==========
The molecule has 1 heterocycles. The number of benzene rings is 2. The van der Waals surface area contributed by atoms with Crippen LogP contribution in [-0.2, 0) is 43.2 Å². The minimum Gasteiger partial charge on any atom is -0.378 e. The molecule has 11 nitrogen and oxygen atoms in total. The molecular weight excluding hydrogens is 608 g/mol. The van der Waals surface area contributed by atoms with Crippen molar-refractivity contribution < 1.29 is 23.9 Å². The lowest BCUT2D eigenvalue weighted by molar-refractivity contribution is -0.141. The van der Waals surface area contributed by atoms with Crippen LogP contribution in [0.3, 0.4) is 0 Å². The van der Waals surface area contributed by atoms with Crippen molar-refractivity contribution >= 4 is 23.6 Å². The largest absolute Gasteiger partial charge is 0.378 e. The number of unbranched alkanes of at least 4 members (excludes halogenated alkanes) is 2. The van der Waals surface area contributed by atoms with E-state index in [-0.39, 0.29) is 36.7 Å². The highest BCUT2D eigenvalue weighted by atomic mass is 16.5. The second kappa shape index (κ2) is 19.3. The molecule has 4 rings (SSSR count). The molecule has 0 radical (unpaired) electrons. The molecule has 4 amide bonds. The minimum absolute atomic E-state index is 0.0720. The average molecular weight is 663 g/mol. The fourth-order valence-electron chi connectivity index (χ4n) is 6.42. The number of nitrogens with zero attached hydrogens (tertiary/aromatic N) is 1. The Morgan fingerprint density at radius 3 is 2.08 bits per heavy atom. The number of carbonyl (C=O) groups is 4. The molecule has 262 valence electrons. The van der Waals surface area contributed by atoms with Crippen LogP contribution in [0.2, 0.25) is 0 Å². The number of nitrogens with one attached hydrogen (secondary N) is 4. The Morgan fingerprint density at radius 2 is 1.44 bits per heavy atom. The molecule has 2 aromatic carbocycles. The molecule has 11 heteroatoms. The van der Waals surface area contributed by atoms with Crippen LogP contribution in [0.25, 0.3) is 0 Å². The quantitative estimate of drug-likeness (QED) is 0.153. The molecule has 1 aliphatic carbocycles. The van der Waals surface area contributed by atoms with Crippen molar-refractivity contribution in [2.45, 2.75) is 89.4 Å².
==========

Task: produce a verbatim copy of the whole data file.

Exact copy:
The molecule has 1 heterocycles. The number of benzene rings is 2. The van der Waals surface area contributed by atoms with Crippen LogP contribution in [-0.2, 0) is 43.2 Å². The minimum Gasteiger partial charge on any atom is -0.378 e. The molecule has 11 nitrogen and oxygen atoms in total. The molecular weight excluding hydrogens is 608 g/mol. The van der Waals surface area contributed by atoms with Crippen molar-refractivity contribution < 1.29 is 23.9 Å². The lowest BCUT2D eigenvalue weighted by molar-refractivity contribution is -0.141. The van der Waals surface area contributed by atoms with Crippen LogP contribution in [0.3, 0.4) is 0 Å². The van der Waals surface area contributed by atoms with Crippen molar-refractivity contribution >= 4 is 23.6 Å². The largest absolute Gasteiger partial charge is 0.378 e. The number of unbranched alkanes of at least 4 members (excludes halogenated alkanes) is 2. The van der Waals surface area contributed by atoms with E-state index in [-0.39, 0.29) is 36.7 Å². The highest BCUT2D eigenvalue weighted by atomic mass is 16.5. The second kappa shape index (κ2) is 19.3. The molecule has 4 rings (SSSR count). The molecule has 0 radical (unpaired) electrons. The molecule has 4 amide bonds. The minimum absolute atomic E-state index is 0.0720. The average molecular weight is 663 g/mol. The fourth-order valence-electron chi connectivity index (χ4n) is 6.42. The number of nitrogens with zero attached hydrogens (tertiary/aromatic N) is 1. The Morgan fingerprint density at radius 3 is 2.08 bits per heavy atom. The number of carbonyl (C=O) groups is 4. The molecule has 262 valence electrons. The van der Waals surface area contributed by atoms with Crippen LogP contribution in [0.2, 0.25) is 0 Å². The number of nitrogens with one attached hydrogen (secondary N) is 4. The Morgan fingerprint density at radius 2 is 1.44 bits per heavy atom. The molecule has 2 aromatic carbocycles. The molecule has 11 heteroatoms. The van der Waals surface area contributed by atoms with Crippen LogP contribution in [0.25, 0.3) is 0 Å². The quantitative estimate of drug-likeness (QED) is 0.153. The molecule has 1 aliphatic carbocycles. The van der Waals surface area contributed by atoms with Crippen molar-refractivity contribution in [2.45, 2.75) is 89.4 Å².